Georgetown University’s Newspaper of Record since 1920

The Hoya

Georgetown University’s Newspaper of Record since 1920

The Hoya

Georgetown University’s Newspaper of Record since 1920

The Hoya

Brunson Shows Her Mettle as Team USA Captures Silver at Summer Pan Am Games

Charles Nailen/The Hoya Brunson helped carry the American squad to the gold medal game at this summer’s Pan American Games in the Dominican Republic.

Rebekkah Brunson, currently a senior, apparently made quite an impression after claiming a spot on the Big East First Team and leading the conference in double-doubles with 16. She averaged 16.6 points and 10.7 rebounds per game as a power forward and led the team to a 15-14 record, and USA Basketball turned its head in attention.

Brunson received one of 60 invitations to Colorado Springs, Colo. to compete in trials for American squads playing at the World Championships for Young Women and the Pan American Games. The committee selected Brunson as one of 12 players to travel to Santo Domingo in the Dominican Republic in order to take on some of the best female basketball players in the Americas. Brunson was the first female from Georgetown to play for a USA Basketball team.

Having competed in Europe one previous summer with the Big East Summer All-Star team, Brunson had some experience having to travel and play other international squads. The 12 young women met up in Boston in mid-July to begin practicing under the auspices of University of Virginia’s women’s basketball coach, Debbie Ryan. Other players hailed from such prestigious programs as Duke University, University of Texas and the 2003 NCAA champion University of Connecticut.

“We worked well together. It was great playing with some of the best collegiate athletes, and it wasn’t difficult to transition to the team and get into a rhythm,” Brunson said.

Before heading to the games in the Dominican Republic, the team journeyed to Cuba for some exhibition games. The poverty and lack of necessities the people faced on the island struck Brunson as a sharp contrast to conditions back in the States.

“Cuba was an eye-opener,” she said. “Small things that we take for granted here, like washing your toothbrush, just aren’t there. The difference between the two places was the biggest thing I learned from the trip.”

When the team arrived in Santo Domingo, they stayed in the athletic village and soaked in the environment, sharing the facilities with some of the two continents’ premier athletes. The team had the chance to mingle with some of the other English-speaking women’s basketball teams, such as the Jamaicans and the Canadians, Brunson said.

In the first game, Brunson grabbed a team-high nine boards, but USA still ended up on the losing side against the strong Cuban team. Cuba won the game 84-62. Brunson completed a double-double, scoring 12 points and pulling down 10 boards as the Americans redeemed themselves with a close 56-53 victory over the Canadians. Brunson also played a key role in victories against a tough and tall Brazilian team, coming up with eight straight points in the third quarter. She then powered her way through victories against Argentina and the Dominican Republic, helping Team USA clinch a berth in the medal round.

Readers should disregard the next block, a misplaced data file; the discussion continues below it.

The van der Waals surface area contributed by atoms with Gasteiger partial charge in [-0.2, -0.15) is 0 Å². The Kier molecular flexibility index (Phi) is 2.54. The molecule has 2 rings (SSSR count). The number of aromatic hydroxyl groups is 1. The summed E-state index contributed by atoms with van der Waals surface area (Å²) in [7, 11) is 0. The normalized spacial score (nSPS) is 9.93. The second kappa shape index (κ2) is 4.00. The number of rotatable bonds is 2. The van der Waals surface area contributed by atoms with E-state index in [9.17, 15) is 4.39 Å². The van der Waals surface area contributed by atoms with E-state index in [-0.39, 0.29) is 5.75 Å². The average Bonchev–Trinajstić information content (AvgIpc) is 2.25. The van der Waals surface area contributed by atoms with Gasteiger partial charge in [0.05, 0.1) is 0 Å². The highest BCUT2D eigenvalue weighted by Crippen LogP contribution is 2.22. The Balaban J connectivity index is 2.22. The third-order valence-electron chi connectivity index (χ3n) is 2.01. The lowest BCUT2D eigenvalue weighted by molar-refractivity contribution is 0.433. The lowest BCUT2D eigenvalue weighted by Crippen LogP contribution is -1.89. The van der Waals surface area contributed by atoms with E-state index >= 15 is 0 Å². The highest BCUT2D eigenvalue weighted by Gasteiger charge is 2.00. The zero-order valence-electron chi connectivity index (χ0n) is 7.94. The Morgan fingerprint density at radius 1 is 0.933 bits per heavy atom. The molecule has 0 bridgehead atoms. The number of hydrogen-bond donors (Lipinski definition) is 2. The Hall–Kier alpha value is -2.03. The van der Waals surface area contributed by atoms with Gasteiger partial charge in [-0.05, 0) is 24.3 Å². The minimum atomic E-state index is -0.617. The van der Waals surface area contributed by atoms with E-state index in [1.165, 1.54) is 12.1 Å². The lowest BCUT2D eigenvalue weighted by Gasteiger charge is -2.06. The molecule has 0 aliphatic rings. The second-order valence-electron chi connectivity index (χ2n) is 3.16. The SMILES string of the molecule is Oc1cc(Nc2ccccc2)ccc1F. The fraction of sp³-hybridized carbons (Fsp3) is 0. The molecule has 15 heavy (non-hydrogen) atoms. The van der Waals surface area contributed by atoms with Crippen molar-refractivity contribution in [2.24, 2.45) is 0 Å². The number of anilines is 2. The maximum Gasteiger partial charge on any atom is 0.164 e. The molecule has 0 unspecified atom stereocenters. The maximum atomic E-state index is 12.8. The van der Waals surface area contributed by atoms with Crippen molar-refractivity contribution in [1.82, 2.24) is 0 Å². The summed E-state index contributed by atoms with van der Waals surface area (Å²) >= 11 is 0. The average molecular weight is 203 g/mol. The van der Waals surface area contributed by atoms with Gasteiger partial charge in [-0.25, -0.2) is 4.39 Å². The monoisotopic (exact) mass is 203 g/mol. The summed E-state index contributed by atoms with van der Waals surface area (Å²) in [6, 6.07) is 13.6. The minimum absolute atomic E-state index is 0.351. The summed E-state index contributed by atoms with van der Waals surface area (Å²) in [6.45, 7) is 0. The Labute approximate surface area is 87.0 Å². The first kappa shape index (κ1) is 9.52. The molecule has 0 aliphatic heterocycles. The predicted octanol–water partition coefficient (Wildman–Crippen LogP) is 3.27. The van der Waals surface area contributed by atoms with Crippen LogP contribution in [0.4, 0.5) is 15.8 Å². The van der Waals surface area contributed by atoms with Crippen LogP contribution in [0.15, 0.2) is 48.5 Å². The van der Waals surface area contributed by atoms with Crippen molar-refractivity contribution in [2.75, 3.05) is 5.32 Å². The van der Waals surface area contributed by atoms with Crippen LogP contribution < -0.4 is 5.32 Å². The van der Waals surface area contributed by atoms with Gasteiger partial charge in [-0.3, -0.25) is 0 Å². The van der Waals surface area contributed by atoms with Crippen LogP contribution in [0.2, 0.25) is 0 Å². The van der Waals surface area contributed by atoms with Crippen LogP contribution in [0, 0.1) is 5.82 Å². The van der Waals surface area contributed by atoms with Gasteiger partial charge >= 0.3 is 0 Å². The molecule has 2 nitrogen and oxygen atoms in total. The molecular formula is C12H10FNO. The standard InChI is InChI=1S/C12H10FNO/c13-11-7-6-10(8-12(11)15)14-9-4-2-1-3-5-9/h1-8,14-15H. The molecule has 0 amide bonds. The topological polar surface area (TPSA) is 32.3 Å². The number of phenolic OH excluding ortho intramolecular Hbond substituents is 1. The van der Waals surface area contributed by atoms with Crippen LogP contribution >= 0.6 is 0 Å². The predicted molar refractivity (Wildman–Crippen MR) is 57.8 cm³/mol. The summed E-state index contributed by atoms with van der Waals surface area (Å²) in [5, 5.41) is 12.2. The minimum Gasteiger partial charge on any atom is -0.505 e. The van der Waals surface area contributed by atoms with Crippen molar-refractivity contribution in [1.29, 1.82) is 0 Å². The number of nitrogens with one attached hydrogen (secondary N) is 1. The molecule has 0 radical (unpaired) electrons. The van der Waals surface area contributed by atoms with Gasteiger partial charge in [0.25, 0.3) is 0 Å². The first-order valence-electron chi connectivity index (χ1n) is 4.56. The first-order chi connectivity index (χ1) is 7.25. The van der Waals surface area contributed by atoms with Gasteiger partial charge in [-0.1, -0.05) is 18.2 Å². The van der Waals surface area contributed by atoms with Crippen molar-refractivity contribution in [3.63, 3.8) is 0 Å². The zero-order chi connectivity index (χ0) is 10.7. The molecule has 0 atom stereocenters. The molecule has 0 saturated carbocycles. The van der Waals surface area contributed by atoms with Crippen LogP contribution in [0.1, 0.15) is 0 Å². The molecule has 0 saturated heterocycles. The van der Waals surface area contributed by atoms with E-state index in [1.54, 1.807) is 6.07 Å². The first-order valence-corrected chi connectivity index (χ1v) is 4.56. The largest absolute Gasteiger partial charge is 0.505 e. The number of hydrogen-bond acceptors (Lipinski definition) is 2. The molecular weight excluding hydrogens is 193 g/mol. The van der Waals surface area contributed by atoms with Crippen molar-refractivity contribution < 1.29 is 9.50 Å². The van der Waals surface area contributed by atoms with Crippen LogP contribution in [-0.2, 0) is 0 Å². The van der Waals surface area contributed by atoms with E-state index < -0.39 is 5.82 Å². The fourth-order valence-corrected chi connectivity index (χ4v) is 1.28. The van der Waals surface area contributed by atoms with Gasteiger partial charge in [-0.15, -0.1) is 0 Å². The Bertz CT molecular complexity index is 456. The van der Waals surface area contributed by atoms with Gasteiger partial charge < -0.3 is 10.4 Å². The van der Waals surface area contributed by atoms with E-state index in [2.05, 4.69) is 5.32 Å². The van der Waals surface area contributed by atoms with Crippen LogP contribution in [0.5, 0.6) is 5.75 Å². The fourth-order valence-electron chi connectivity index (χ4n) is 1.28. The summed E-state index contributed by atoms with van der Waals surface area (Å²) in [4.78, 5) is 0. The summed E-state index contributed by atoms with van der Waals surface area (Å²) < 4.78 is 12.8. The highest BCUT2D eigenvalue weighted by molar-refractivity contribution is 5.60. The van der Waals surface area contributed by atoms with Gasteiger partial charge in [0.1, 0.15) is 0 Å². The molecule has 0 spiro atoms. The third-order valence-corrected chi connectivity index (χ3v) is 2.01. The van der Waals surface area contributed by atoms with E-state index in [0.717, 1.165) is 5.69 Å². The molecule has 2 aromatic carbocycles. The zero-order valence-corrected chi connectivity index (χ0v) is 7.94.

In the semifinals, Brunson added 11 points to the scoreboard, helping the Americans slip past the Brazilians in overtime, 75-69. The victory marked the first time since the 1987 Pan Am Games that an American team has reached the gold medal game in women’s basketball. Unfortunately, the team’s luck ran out. Falling to the Cubans for the fifth consecutive time, the Americans had to settle for silver after a 75-64 loss.

“The Cuban players were older and more experienced, so it was difficult to match them,” Brunson said.

Team USA has captured six gold, four silver and two bronze medals throughout the history of women’s basketball at the Pan Am games. Brunson was proud to represent her country and hopes that she is offered the opportunity again some day.

“Putting the uniform on, you get a great feeling. I hope I can play for the USA again, but if not, I know that I had this great experience to remember.”

While Brunson’s Caribbean adventures have ended and she has returned to the Hilltop, she says she has gained valuable on-court experience from the games and hopes she can bring another dimension to the team this coming season.

“Getting the chance to practice with such good players allowed me to improve my game. I’m hoping that I can bring something back that will help me in the games and that I can share with the other players on the team. I hope that I can lead the team this season past the NIT and onto NCAA tournament.”

After her experience trying out, practicing and playing, does Brunson harbor any regrets? It seems the answer is no.

“Altogether, it was a great experience.”

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